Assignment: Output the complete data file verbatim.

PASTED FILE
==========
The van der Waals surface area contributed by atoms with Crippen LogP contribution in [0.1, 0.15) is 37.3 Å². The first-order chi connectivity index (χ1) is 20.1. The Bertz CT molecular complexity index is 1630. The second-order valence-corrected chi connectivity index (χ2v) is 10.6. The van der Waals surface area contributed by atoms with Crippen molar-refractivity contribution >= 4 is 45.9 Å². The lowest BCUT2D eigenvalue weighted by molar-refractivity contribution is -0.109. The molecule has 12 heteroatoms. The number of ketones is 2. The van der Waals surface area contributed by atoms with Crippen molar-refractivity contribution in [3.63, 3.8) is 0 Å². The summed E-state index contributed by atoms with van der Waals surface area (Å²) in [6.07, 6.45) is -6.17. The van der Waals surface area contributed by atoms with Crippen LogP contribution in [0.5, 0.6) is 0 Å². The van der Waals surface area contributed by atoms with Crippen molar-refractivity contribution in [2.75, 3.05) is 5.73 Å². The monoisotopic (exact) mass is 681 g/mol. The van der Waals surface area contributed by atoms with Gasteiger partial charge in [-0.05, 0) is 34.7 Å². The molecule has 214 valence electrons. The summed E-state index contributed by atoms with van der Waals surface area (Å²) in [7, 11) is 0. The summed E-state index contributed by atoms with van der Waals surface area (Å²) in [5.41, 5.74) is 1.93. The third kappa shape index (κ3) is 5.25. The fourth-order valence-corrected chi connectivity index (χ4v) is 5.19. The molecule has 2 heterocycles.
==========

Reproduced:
The van der Waals surface area contributed by atoms with Crippen LogP contribution in [0.1, 0.15) is 37.3 Å². The first-order chi connectivity index (χ1) is 20.1. The Bertz CT molecular complexity index is 1630. The second-order valence-corrected chi connectivity index (χ2v) is 10.6. The van der Waals surface area contributed by atoms with Crippen molar-refractivity contribution >= 4 is 45.9 Å². The lowest BCUT2D eigenvalue weighted by molar-refractivity contribution is -0.109. The molecule has 12 heteroatoms. The number of ketones is 2. The van der Waals surface area contributed by atoms with Crippen molar-refractivity contribution in [3.63, 3.8) is 0 Å². The summed E-state index contributed by atoms with van der Waals surface area (Å²) in [6.07, 6.45) is -6.17. The van der Waals surface area contributed by atoms with Crippen LogP contribution in [0.5, 0.6) is 0 Å². The van der Waals surface area contributed by atoms with Crippen molar-refractivity contribution in [2.75, 3.05) is 5.73 Å². The monoisotopic (exact) mass is 681 g/mol. The van der Waals surface area contributed by atoms with Gasteiger partial charge in [-0.05, 0) is 34.7 Å². The molecule has 214 valence electrons. The summed E-state index contributed by atoms with van der Waals surface area (Å²) in [7, 11) is 0. The summed E-state index contributed by atoms with van der Waals surface area (Å²) in [5.41, 5.74) is 1.93. The third kappa shape index (κ3) is 5.25. The fourth-order valence-corrected chi connectivity index (χ4v) is 5.19. The molecule has 2 heterocycles.